Stashing dope from the plates I ate off like Hitler’s first name

Work on my aim and be a sharpshooter like Bret Hart

15. Ostertag
Featuring Stove God Cooks; Produced by The Alchemist
Stove God is a God send. Now picture this…Stove God & Alchemist album… yea, we need that!

Jumped in and killed, bitch I’m Roddy Piper

When they was scared to get it through the mail, man, I went Utah Jazz

16. Munch
Featuring Tiona Deniece; Produced by Conductor Williams
Conductor Williams is becoming one of my favorite producers. The DOOM shoutout just makes me wanna hear him kill this beat from the grave.

17. 99 Avirex
Featuring Stove God Cooks & AZ; Produced by DJ Green Lantern
Between this and Doe or Die II, it is dope hearing AZ again after so long. Might have to review that next. The piano loop with the harmonies in the background, while Stove God gets his struggle falsetto on. Sensational.

18. The Fly Who Couldn’t Fly Straight
Featuring Tyler, The Creator; Produced by Sadhugold
My friend finds out Sadhugold produced this, he’s gonna orgasm.

Just sounds like Tyler came through to rap. Nothing out of the ordinary, but it’s just a dope vibe. That’s what we here for right? The vibes?

19. Big Al
Featuring Rome Streetz; Produced by Denny Laflare
Westside knew better to step the fuck back and let Rome Streetz spit. When he done, you can come in and say whatever. This got me falling in love with piano loops.

20. Bye Bye
Featuring Keisha Plum; Produced by Denny Laflare
Street poet with seductive voice skit. And we’re done.


Let’s get two things straight…

1. If we’re going to do a compare & contrast to Side A and Side B, then Side A is winning this one. With Side A, there was a lot more to hold onto. The bars were more solid, the album as a whole was more cohesive and there were more standout songs. May have to review that one too. Late pass I know.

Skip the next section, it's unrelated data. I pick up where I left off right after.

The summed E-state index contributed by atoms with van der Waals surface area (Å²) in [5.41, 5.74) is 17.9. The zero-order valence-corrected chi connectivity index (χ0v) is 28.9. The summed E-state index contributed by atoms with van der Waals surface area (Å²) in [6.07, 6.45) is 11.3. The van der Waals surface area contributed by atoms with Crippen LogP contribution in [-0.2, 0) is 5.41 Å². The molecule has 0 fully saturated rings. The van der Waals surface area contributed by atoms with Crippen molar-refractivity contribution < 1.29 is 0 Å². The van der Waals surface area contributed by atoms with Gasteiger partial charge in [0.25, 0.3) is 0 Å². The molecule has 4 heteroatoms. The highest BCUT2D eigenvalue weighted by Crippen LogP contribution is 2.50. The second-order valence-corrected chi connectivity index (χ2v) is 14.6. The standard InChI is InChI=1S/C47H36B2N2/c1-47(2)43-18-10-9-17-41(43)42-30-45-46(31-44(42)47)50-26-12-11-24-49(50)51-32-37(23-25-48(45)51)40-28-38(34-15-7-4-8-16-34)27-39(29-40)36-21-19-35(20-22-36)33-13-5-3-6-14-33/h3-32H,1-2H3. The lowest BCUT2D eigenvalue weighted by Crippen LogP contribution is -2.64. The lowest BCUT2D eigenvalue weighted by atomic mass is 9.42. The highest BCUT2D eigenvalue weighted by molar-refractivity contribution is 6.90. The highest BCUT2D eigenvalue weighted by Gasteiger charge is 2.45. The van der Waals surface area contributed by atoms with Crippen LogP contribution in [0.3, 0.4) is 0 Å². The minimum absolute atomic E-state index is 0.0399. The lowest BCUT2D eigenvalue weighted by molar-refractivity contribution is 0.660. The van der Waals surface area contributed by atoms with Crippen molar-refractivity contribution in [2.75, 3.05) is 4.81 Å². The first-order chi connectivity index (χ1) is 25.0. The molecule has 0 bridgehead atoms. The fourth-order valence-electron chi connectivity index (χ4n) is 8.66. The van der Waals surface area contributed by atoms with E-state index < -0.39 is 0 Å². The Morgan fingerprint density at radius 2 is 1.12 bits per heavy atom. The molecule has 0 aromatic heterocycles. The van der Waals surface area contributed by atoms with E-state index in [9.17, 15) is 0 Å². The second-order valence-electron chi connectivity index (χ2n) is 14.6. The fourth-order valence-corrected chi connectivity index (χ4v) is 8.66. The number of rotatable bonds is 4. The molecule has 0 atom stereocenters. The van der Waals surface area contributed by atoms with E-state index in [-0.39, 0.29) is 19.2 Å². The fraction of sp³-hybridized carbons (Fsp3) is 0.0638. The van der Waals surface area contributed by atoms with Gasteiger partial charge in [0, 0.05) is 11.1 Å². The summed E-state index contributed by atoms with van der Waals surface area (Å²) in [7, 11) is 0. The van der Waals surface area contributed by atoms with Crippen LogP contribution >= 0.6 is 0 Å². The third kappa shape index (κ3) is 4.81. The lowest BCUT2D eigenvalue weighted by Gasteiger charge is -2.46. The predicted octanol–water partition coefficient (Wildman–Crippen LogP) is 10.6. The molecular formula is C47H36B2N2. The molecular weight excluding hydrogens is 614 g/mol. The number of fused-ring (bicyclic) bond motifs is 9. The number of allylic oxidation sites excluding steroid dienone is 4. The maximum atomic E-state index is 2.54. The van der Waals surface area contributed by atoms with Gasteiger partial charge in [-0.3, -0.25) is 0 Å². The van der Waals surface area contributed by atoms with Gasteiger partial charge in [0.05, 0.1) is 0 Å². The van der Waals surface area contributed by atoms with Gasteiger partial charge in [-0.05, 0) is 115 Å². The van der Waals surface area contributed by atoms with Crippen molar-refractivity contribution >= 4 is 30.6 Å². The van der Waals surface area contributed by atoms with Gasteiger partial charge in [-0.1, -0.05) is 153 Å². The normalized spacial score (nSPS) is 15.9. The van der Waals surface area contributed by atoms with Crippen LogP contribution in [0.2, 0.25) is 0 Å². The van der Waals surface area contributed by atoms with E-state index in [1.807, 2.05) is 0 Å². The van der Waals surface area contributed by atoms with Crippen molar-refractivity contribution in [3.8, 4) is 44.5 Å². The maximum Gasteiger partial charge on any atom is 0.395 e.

2. Just because I say that… does not mean this was a bad album at all.

I am becoming more in awe of what Westside and Griselda as a whole have been bringing to the table, with more albums and more power moves. They are a breath of fresh air in a genre where it feels like one long, stagnant trap loop on repeat for a while now. As I mentioned before, where Westside lacks as far as rap/lyrical ability, he makes up for by being a charismatic presence on the songs, having one of the best ears for beats in the game, and letting Benny, Conway, etc. handle the dirty work.

For as extensive a catalog as WSG has (especially in the Hitler series) and as someone who is late to the party, like myself, if you wanted my opinion on where to start, you can’t really go wrong by starting here. There is not much here that’s any different from what you would expect on an album like FLYGOD or Supreme Blientele or Pray For Paris. It’s a little rougher around the edges, but what you can expect every single time and the only thing that matters… QUALITY! BOOM BOOM BOOM BOOM BOOM BOOOOM!!!… aight, I’ll stop now.